10th June 2020 – this is the last date for workers/employees not previously furloughed to be placed on furlough leave and for the employer to benefit from the Coronavirus Job Retention Scheme (CJRS). The scheme will close to new entrants on 30th June, meaning that from 1st July employers will only claim under the CJRS who have previously been furloughed for a minimum period of three weeks prior to 30th June. 10th June is the very latest to have had three weeks on furlough before the end of the month.
The CJRS will have greater flexibility come 1st July where furloughed employees/workers will be able to work less than their usual working hours and employers will pay them for the hours worked. The CJRS will continue to make furlough payments for the remainder of their normal hours that they do not work, up to a maximum.
IMPORTANT FACTS TO REMEMBER:-
- There is no legal right or entitlement to be placed on furlough leave, although an employee/worker could make a request to be considered for such leave to their employer. It is, however the employer’s decision.
- There is no right to receive redundancy instead of furlough leave.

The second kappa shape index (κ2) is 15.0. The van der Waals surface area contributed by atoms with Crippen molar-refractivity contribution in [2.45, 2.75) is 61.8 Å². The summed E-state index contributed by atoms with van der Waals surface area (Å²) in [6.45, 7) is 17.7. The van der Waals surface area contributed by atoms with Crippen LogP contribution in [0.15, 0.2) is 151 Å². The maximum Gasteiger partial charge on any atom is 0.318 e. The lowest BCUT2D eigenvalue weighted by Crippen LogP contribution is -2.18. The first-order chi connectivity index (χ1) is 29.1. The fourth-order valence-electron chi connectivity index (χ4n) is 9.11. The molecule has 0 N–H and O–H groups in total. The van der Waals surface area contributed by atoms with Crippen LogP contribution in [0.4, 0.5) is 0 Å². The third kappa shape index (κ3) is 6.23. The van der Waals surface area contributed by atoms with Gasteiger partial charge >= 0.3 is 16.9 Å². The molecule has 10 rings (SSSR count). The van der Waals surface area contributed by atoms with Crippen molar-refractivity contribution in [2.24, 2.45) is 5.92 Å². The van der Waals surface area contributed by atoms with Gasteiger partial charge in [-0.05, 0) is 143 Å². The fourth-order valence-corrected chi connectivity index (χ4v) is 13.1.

- There is no right to be placed on furlough leave as an alternative to redundancy.
- An employer cannot force furlough leave upon an employee.
- An employee cannot be required to use annual leave entitlement whilst on furlough leave.
- Employers can furlough staff who are required to stay at home because they are shielding in line with Public Health Guidance, or because they need to stay at home with a family member that is shielding.
- Non-discriminatory criteria must be used by the employer in selecting who to place on furlough.
- An employer should be aware that a claim must not be made under the CJRS if it is abusive or otherwise contrary to the “exceptional purpose” of the CJRS, which is stated to be the payment of employment costs in respect of furloughed employees “arising from the health, social and economic emergency in the United Kingdom resulting from coronavirus and coronavirus disease”.
- Employers are not legally obliged to “top up” the CJRS pay to the employee/worker.
Our employment law specialist, Jennifer Carpenter, solicitor and partner can answer any queries or concerns you have about furlough leave, employment terms, redundancy and other employment related issues.